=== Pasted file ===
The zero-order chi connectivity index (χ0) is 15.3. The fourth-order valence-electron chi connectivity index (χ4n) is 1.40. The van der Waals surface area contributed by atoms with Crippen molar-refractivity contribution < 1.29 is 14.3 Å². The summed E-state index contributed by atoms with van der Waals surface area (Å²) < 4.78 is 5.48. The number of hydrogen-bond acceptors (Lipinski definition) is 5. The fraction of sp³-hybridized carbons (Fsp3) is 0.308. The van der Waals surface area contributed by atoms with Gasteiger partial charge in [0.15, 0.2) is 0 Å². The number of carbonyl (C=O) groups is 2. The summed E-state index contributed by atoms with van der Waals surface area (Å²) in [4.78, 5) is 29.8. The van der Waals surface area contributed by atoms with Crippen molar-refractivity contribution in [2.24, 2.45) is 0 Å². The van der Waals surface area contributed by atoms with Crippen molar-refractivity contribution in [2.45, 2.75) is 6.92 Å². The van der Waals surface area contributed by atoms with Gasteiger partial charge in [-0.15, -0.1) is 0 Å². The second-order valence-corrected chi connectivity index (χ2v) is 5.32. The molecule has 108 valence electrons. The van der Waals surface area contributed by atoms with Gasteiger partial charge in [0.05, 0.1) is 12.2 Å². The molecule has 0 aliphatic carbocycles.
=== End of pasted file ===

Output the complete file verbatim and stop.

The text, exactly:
The zero-order chi connectivity index (χ0) is 15.3. The fourth-order valence-electron chi connectivity index (χ4n) is 1.40. The van der Waals surface area contributed by atoms with Crippen molar-refractivity contribution < 1.29 is 14.3 Å². The summed E-state index contributed by atoms with van der Waals surface area (Å²) < 4.78 is 5.48. The number of hydrogen-bond acceptors (Lipinski definition) is 5. The fraction of sp³-hybridized carbons (Fsp3) is 0.308. The van der Waals surface area contributed by atoms with Gasteiger partial charge in [0.15, 0.2) is 0 Å². The number of carbonyl (C=O) groups is 2. The summed E-state index contributed by atoms with van der Waals surface area (Å²) in [4.78, 5) is 29.8. The van der Waals surface area contributed by atoms with Crippen molar-refractivity contribution in [2.24, 2.45) is 0 Å². The van der Waals surface area contributed by atoms with Crippen molar-refractivity contribution in [2.45, 2.75) is 6.92 Å². The van der Waals surface area contributed by atoms with Gasteiger partial charge in [-0.15, -0.1) is 0 Å². The second-order valence-corrected chi connectivity index (χ2v) is 5.32. The molecule has 108 valence electrons. The van der Waals surface area contributed by atoms with Gasteiger partial charge in [0.05, 0.1) is 12.2 Å². The molecule has 0 aliphatic carbocycles.